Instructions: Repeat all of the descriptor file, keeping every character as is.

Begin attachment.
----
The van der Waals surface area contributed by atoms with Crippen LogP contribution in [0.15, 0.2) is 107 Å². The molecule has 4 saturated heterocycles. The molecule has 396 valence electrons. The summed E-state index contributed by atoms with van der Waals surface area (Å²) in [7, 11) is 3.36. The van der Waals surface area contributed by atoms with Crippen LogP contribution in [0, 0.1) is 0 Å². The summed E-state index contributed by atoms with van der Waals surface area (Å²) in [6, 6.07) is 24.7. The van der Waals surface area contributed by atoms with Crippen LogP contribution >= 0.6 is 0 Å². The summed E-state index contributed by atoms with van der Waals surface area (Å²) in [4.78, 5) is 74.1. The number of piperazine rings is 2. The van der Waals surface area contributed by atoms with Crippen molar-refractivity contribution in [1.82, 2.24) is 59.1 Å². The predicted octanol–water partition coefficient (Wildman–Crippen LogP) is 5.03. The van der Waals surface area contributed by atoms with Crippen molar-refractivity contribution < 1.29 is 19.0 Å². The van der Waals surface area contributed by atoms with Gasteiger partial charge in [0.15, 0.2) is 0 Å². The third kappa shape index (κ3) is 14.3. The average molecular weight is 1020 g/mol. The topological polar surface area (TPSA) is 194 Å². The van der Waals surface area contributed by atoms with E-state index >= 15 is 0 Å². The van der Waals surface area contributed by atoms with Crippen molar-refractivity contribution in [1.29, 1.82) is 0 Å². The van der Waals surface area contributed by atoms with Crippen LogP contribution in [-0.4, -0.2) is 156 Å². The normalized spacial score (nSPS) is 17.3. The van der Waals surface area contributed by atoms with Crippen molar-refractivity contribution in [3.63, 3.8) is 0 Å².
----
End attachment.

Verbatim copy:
The van der Waals surface area contributed by atoms with Crippen LogP contribution in [0.15, 0.2) is 107 Å². The molecule has 4 saturated heterocycles. The molecule has 396 valence electrons. The summed E-state index contributed by atoms with van der Waals surface area (Å²) in [7, 11) is 3.36. The van der Waals surface area contributed by atoms with Crippen LogP contribution in [0, 0.1) is 0 Å². The summed E-state index contributed by atoms with van der Waals surface area (Å²) in [6, 6.07) is 24.7. The van der Waals surface area contributed by atoms with Crippen LogP contribution >= 0.6 is 0 Å². The summed E-state index contributed by atoms with van der Waals surface area (Å²) in [4.78, 5) is 74.1. The number of piperazine rings is 2. The van der Waals surface area contributed by atoms with Crippen molar-refractivity contribution in [1.82, 2.24) is 59.1 Å². The predicted octanol–water partition coefficient (Wildman–Crippen LogP) is 5.03. The van der Waals surface area contributed by atoms with Crippen molar-refractivity contribution < 1.29 is 19.0 Å². The van der Waals surface area contributed by atoms with Gasteiger partial charge in [0.15, 0.2) is 0 Å². The third kappa shape index (κ3) is 14.3. The average molecular weight is 1020 g/mol. The topological polar surface area (TPSA) is 194 Å². The van der Waals surface area contributed by atoms with E-state index >= 15 is 0 Å². The van der Waals surface area contributed by atoms with Crippen molar-refractivity contribution in [1.29, 1.82) is 0 Å². The van der Waals surface area contributed by atoms with Crippen LogP contribution in [-0.4, -0.2) is 156 Å². The normalized spacial score (nSPS) is 17.3. The van der Waals surface area contributed by atoms with Crippen molar-refractivity contribution in [3.63, 3.8) is 0 Å².